Teaching Remotely.

Creating and offering your normal lessons online can be a daunting task. These EdTech tools will simplify the process and offer you an easy way to convert your classroom activities into a virtual classroom.


Watch as Dr. Bethany Simunich, Director of Research and Innovation at QM, explains the features of the QM ERI Checklist

The Quality Matters Emergency Remote Instruction (ERI) Checklist is a tiered list of considerations, tips, and actionable strategies to enact during an institutional move to temporary remote instruction of classroom-based courses. It is presented in three phases, according to prioritized needs.

To Prepare for Teaching Remotely

  1. Decide on your Learning Management System.  Are you going to use Google Classroom or Canvas - both platforms have pros and cons.  Check them out here.  This may be a school-wide decision, so check with your administration.
  2. Take advantage of professional development opportunities on using these platforms.  You can find helpful resources at NVLearningAcademy.net/CCSD_eDays_2020/google-canvas/
  3. Share resources and split the work between your grade level team/department
  4. Create online meetings with your grade level team/department to ensure consistency
  5. Relax and Remember that there will be bump and mistakes - no one will transitions perfectly.  Be kind to yourself.

This quick reference, OREO Online Learning by Alison Yang, can help you set up online instruction with common ed-tech tools.

Learn from someone with experience

Recorded Webinar


Resources that can help with planning Learning Extension Activities. Click on the logo to go to the site.

Daily Structure

The issue of daily structure and timetables is a major consideration. Do you stick to your regular school timetable? You could, but many schools that have closed are finding a modified approach is more realistic. Lessons can take longer for students to complete at home for many reasons including:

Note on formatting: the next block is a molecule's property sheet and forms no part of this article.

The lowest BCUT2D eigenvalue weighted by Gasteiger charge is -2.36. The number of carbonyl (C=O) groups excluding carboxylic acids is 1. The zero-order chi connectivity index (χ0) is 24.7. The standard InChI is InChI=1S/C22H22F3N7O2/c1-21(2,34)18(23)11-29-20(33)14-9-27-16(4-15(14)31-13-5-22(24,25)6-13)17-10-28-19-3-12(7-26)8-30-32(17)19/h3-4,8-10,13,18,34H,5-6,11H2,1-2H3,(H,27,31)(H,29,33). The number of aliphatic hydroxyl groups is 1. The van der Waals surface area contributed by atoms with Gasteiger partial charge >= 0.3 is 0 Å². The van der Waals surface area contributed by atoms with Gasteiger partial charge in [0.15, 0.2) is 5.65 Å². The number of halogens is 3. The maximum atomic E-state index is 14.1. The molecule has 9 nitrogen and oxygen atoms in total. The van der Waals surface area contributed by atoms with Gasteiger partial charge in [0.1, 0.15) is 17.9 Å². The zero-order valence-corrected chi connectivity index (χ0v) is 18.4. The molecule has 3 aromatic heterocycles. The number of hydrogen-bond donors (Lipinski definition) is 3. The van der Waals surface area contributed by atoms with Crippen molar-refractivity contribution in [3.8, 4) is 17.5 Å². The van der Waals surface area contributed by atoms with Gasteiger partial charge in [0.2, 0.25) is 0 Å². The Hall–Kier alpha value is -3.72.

• Technology difficulties
  • No teacher guidance to keep students on track, engaged, and informed
  • A busy household (multiple family members and responsibilities)
  • Varying degrees of parent/caregiver involvement (there can be barriers like language, competence with technology and the curriculum, parenting younger children, or trying to keep up with work responsibilities)
  • Some teachers are finding what they could get done in one period of class requires two periods when it’s online.

Synchronous or Asynchronous


Real-time streaming.  Live streams can be recorded for later viewing.

Google Hangout Meets
Canvas BigBlueButton


Recorded video.  Can be a simple recording or a screencast.


Video Conference Ideas:

  • A 10 minute video conference to begin the day.
  • A whole class video conference at regular times during the week (e.g. 30 minutes every Monday and Friday afternoon).
  • A video conference to check in with each individual student each week.
  • On-demand video conferencing — students can sign up if they want to book a session.
  • Small group video conferences for students with similar needs.
  • Optional “live recess” to allow students to connect and hang out.

Screencasts or Recorded Video Ideas:

  • A video introduction or screencast for key lessons (might not be possible for all lessons).
  • A short welcome video each morning and/or reflection video each afternoon.
  • A screencast to offer feedback on student work and progress.
For more information, click here: Using Videos - examples

Online Tools

To stay up to date with more useful online tools that teachers are using as they switch to online learning, follow this Wakelet by Erin Flanagan (@erintegration).

Tools by Teachers

Here are a few tools created by teachers who are currently in a school/district that has closed.
K-5 eLearning Template
Slideshow of Tools
Created by Dominique Hill, 6 weeks into online classes in Hong Kong
Online Communication Netiquette
Teacher Tools

Chris Change, Middle School Teacher and Google Certified Teacher